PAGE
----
If Jennifer Manry has her way bots will automate much of the repetitive and onerous workplace activities that consume her Capital One colleagues’ time and effort. But until then the bank’s vice president of workforce technology is busy helping 40,000 employees get more comfortable with new software from Slack, which allows corporate workers to instant message each other and share documents, files and other content.
Capital One deployed Slack in mid-2016 and it quickly become the preferred tool for the IT department, which is embracing agile software development and DevOps principles that require close collaboration between software developers and product managers.
Jennifer Manry, vice president of workforce technology at Capital One.
“The teams were requesting and hankering for a way to have the fluid flow of information, the real-time interaction and the high collaboration they would have if they were all sitting in one location,” Manry says.
Slack is money for Capital One
The uptick led Capital One to join IBM and PayPal as one of the first corporations to adopt Slack Enterprise Grid. Made generally available last week, Enterprise Grid allows business administrators to set up each team inside their organization with their own Slack instance. Those workspaces can then be linked using shared channels, and all of the people inside an enterprise can direct-message one another, even if they’re not part of the same workspace.
Manry says the product doesn’t require additional training beyond the initial corporate version of the product they used, called Slack Plus. For example, an employee working within a sales and marketing Slack channel can simply type in the name of an employee from the human resources Slack channel and contact them directly; neither employee needs to belong to the other’s channel. This is not technically possible using earlier versions of the software.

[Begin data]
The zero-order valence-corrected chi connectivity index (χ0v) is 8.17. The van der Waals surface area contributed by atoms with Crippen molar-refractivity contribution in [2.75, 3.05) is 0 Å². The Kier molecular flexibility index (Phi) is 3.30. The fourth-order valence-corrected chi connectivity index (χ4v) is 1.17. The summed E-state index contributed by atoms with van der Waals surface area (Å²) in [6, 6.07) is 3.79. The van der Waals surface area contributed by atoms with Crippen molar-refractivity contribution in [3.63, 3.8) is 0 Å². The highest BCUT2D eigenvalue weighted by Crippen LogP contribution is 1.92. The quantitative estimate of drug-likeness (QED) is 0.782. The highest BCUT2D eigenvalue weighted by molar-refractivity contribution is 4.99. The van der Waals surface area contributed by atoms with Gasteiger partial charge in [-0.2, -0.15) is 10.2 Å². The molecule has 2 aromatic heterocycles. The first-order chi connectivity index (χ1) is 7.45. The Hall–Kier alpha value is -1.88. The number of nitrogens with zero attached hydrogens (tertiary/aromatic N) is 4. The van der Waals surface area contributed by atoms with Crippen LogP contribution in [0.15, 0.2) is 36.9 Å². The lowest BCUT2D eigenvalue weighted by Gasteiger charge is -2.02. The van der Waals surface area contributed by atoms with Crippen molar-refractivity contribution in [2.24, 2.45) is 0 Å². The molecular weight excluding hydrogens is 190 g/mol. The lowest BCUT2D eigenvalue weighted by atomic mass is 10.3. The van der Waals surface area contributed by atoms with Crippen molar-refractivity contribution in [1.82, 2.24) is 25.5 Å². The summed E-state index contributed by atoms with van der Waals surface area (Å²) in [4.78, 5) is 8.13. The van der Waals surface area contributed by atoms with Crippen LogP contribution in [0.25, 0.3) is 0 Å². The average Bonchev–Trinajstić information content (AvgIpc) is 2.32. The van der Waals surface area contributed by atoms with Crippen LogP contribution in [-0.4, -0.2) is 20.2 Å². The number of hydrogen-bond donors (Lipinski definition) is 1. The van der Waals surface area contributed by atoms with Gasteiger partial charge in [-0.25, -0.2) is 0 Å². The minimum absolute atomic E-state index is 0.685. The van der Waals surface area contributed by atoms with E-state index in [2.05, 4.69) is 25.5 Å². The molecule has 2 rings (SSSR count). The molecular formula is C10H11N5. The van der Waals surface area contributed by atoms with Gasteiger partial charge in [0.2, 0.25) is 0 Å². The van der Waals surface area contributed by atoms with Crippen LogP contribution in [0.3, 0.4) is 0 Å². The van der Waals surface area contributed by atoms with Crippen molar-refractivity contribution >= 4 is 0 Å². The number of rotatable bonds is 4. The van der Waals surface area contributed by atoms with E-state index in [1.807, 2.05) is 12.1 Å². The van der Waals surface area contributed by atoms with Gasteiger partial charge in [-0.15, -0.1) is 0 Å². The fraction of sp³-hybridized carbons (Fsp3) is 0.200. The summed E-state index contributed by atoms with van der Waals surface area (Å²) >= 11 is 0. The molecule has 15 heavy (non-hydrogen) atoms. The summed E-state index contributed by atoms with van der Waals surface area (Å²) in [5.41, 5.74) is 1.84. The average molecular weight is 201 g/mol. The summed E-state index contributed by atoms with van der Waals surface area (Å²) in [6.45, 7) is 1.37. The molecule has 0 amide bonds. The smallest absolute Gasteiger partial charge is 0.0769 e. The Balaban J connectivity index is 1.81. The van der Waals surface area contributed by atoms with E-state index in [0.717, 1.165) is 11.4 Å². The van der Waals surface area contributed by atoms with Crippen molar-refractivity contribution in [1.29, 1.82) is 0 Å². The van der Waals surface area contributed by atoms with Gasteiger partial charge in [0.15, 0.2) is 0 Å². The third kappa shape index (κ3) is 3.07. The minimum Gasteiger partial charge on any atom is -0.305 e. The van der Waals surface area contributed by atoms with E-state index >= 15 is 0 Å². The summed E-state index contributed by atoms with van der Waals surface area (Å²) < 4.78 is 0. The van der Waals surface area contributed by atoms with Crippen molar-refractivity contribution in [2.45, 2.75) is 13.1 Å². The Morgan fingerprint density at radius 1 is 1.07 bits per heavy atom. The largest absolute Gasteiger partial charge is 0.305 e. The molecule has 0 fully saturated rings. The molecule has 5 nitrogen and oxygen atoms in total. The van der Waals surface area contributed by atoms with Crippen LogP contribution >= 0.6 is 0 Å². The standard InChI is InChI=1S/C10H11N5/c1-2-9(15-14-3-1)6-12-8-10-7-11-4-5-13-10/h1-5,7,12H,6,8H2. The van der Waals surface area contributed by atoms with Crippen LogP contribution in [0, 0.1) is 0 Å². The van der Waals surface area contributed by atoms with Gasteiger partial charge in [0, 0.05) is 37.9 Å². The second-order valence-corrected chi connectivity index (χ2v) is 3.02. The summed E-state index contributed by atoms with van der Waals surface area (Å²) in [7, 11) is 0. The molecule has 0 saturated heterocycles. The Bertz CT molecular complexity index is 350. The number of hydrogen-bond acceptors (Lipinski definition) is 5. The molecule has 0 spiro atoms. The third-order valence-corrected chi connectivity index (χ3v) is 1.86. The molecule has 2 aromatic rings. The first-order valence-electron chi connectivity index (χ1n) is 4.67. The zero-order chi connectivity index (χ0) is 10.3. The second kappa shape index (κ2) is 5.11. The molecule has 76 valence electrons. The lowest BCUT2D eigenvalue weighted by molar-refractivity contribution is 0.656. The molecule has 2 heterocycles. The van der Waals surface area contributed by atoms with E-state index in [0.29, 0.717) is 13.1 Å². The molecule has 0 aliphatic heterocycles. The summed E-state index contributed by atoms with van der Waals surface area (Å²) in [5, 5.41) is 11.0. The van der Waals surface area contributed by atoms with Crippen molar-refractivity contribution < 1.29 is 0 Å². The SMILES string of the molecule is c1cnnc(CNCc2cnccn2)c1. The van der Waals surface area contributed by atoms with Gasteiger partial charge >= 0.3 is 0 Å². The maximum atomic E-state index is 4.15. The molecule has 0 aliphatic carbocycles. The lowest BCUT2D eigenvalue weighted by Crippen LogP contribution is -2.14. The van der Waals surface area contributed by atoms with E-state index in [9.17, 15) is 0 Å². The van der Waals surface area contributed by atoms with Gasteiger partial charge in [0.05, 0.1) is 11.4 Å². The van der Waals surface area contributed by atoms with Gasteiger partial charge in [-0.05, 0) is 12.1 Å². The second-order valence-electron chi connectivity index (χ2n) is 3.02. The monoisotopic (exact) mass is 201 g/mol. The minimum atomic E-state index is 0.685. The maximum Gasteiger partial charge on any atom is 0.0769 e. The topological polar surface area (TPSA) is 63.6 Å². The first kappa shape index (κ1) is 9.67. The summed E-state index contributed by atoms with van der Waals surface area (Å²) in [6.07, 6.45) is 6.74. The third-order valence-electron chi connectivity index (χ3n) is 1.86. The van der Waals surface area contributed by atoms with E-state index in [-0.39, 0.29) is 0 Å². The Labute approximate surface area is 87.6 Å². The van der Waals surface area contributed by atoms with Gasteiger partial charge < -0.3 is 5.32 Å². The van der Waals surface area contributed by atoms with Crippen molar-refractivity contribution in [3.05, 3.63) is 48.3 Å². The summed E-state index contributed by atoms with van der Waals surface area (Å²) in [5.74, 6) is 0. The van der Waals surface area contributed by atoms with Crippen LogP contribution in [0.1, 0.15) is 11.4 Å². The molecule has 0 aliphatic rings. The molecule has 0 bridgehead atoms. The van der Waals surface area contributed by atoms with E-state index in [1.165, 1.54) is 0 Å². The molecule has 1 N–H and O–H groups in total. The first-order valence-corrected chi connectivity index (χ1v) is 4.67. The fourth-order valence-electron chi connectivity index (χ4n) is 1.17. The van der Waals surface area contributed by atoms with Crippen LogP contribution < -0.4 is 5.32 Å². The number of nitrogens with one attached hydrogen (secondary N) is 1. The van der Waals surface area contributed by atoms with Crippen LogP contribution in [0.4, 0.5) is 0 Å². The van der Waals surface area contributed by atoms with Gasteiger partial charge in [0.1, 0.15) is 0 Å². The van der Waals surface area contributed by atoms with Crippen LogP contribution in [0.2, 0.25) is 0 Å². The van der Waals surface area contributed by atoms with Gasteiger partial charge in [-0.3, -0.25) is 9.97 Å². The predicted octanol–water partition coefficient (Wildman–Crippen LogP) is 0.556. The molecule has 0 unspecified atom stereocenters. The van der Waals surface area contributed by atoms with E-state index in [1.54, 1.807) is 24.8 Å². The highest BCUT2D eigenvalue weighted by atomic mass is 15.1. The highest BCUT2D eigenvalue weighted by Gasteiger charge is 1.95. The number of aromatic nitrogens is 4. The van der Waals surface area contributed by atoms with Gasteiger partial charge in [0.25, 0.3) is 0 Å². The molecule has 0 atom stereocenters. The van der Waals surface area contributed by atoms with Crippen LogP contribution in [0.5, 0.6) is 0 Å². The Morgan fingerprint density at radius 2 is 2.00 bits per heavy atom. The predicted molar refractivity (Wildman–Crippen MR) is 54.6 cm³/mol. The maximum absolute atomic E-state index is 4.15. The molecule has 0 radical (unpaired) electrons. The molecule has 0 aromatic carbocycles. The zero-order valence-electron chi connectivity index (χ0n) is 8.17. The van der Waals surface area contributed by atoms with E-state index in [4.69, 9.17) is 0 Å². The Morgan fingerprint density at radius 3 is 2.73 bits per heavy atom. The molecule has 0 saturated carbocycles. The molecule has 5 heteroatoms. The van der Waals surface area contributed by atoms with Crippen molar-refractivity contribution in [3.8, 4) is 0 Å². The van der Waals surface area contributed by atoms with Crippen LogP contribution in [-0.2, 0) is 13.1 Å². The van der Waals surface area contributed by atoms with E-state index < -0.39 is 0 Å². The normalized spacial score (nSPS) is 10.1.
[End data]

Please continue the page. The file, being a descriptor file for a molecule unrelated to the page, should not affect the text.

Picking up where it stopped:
“People can share information and interact with each other across workspaces,” Manry says, adding that roughly 12,000 employees hailing from IT, product management digital design and other departments are using Enterprise Grid.
For example, developers upload code to their GitHub repository and file Jira tickets from Slack. Even Capital One managers have gotten in on the act, sharing ideas, recommendations and presentations for meetings.
Enterprise Grid’s administrative capabilities let managers set policies over how information is disseminated within or outside of Slack, designating workspaces for teams and shared channels for cross-departmental collaboration. And it happens with fine-grained control, including the capability for admins to prevent anyone from creating publicly shared links of Slack posts.
Slack Enterprise Grid may have cracked a collaboration market famous for fits and starts. Hierarchical file-sharing via Microsoft SharePoint gave way to real-time communications such as web conferencing and instant messaging, which in turn gave way to a once-promising social collaboration market.